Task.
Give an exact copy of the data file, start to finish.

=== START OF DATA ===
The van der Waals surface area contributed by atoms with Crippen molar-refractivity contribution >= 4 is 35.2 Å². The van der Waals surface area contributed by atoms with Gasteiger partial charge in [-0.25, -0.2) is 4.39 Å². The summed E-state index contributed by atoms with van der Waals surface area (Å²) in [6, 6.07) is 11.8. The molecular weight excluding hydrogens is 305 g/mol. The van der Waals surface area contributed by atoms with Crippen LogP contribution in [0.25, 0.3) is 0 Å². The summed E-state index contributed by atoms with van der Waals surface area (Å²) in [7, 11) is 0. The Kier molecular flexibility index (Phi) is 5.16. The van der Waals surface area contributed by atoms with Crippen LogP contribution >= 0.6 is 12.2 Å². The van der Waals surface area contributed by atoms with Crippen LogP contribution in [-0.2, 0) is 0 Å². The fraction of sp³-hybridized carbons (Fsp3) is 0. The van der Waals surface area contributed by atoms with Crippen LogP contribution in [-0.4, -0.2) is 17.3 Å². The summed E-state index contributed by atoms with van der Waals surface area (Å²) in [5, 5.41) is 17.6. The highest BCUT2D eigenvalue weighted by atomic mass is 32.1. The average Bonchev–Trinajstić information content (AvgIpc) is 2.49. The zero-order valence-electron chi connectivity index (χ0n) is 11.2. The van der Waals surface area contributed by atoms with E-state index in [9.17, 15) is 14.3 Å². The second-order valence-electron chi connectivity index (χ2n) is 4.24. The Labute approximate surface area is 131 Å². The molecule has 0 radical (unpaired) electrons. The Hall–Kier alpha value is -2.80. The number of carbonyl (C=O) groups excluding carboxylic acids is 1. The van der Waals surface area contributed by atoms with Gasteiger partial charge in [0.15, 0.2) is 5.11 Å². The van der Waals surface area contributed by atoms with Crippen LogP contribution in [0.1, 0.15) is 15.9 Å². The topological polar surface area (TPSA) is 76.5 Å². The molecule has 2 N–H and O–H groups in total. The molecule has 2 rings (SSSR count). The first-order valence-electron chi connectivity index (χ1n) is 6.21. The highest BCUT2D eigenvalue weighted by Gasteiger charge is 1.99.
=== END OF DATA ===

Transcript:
The van der Waals surface area contributed by atoms with Crippen molar-refractivity contribution >= 4 is 35.2 Å². The van der Waals surface area contributed by atoms with Gasteiger partial charge in [-0.25, -0.2) is 4.39 Å². The summed E-state index contributed by atoms with van der Waals surface area (Å²) in [6, 6.07) is 11.8. The molecular weight excluding hydrogens is 305 g/mol. The van der Waals surface area contributed by atoms with Crippen LogP contribution in [0.25, 0.3) is 0 Å². The summed E-state index contributed by atoms with van der Waals surface area (Å²) in [7, 11) is 0. The Kier molecular flexibility index (Phi) is 5.16. The van der Waals surface area contributed by atoms with Crippen LogP contribution >= 0.6 is 12.2 Å². The van der Waals surface area contributed by atoms with Crippen LogP contribution in [-0.2, 0) is 0 Å². The fraction of sp³-hybridized carbons (Fsp3) is 0. The van der Waals surface area contributed by atoms with Crippen LogP contribution in [-0.4, -0.2) is 17.3 Å². The summed E-state index contributed by atoms with van der Waals surface area (Å²) in [5, 5.41) is 17.6. The highest BCUT2D eigenvalue weighted by atomic mass is 32.1. The average Bonchev–Trinajstić information content (AvgIpc) is 2.49. The zero-order valence-electron chi connectivity index (χ0n) is 11.2. The van der Waals surface area contributed by atoms with E-state index in [9.17, 15) is 14.3 Å². The second-order valence-electron chi connectivity index (χ2n) is 4.24. The Labute approximate surface area is 131 Å². The molecule has 0 radical (unpaired) electrons. The Hall–Kier alpha value is -2.80. The number of carbonyl (C=O) groups excluding carboxylic acids is 1. The van der Waals surface area contributed by atoms with Gasteiger partial charge in [0.15, 0.2) is 5.11 Å². The van der Waals surface area contributed by atoms with Crippen LogP contribution in [0.1, 0.15) is 15.9 Å². The topological polar surface area (TPSA) is 76.5 Å². The molecule has 2 N–H and O–H groups in total. The molecule has 2 rings (SSSR count). The first-order valence-electron chi connectivity index (χ1n) is 6.21. The highest BCUT2D eigenvalue weighted by Gasteiger charge is 1.99.